The second main mistake of the direct unionist perspective is their confusion of recognition and contractualism as the same thing. Here it’s worth quoting the piece at length:

“[We’d] like to note that direct unionism does not reject recognition from the boss. It only rejects ‘official’ recognition and the legalistic methods (contracts, labor board elections, union registration) used to do so. This pamphlet intentionally stresses the ‘here and now’, but if we reach a point where the IWW is a majority presence in a shop, recognition won’t go much further than there being a recognized IWW delegate who is management’s “first point of call” when it come to shop conditions.”

The direct unionists argue that that recognition is a possibility in the distant future, but in the short term most recognition is simply contractualism and should be avoided. It’s worth noting that the direct unionists effectively demolish contractualism as an IWW strategy throughout the piece, a critique that I share. They argue though that we can get contracts and get sucked into the negative aspects associated with them, or we can act directly as a group of workers using direct action and avoid all those pitfalls. But the question of recognition is not a distant one, in fact it’s a major feature in most of our current workplace campaigns.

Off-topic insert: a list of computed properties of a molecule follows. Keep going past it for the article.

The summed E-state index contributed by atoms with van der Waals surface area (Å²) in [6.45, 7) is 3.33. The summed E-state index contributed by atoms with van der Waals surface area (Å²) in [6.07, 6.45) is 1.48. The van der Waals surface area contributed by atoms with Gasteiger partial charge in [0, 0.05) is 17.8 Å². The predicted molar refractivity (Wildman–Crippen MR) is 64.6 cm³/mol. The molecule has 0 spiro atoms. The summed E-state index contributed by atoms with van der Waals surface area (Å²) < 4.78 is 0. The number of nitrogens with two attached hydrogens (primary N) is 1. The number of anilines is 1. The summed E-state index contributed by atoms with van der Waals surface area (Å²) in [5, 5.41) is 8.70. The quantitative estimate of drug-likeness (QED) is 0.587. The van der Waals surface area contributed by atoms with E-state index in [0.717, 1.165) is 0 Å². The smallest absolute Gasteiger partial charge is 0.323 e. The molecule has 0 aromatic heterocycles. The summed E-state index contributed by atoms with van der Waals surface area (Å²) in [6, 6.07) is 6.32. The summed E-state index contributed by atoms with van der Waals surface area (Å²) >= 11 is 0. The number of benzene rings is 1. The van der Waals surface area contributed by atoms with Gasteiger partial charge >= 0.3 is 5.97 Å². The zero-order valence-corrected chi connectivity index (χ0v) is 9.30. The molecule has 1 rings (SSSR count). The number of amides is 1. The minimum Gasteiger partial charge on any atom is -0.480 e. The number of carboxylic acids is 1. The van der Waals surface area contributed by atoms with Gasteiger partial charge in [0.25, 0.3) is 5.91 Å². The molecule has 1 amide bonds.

In all the IWW union fights that I have participated in or interacted in, the question of recognition and legitimacy have been reoccurring themes, sometimes explicit and sometimes implied. The bosses sometimes attempt to delegitimize the union by arguing that a direct action approach is not a union approach. This can play out many ways, but most often plays out by the boss saying “If they say they’re a union, then they should file for an election.” Here the boss is trying to put the question of the union’s legitimacy at the workplace often as part of an attempt to third-party the union. We can respond by filing an election, something which the direct unionists and I would oppose for reasons they lay out in the pamphlet, or we can stubbornly continue to push for only direct action, not being able to answer our coworkers’ question of why we won’t file. Under the current conditions of labor law and class consciousness, simply telling a coworker that an election is a bad idea politically is not an effective answer, because the IWW and the labor movement does not possess the cultural and ideological power that we would need for most people to accept our answers without seeing it for themselves. A fellow worker said to me that he thought all new branches run end up running at least one contract campaign for this very reason.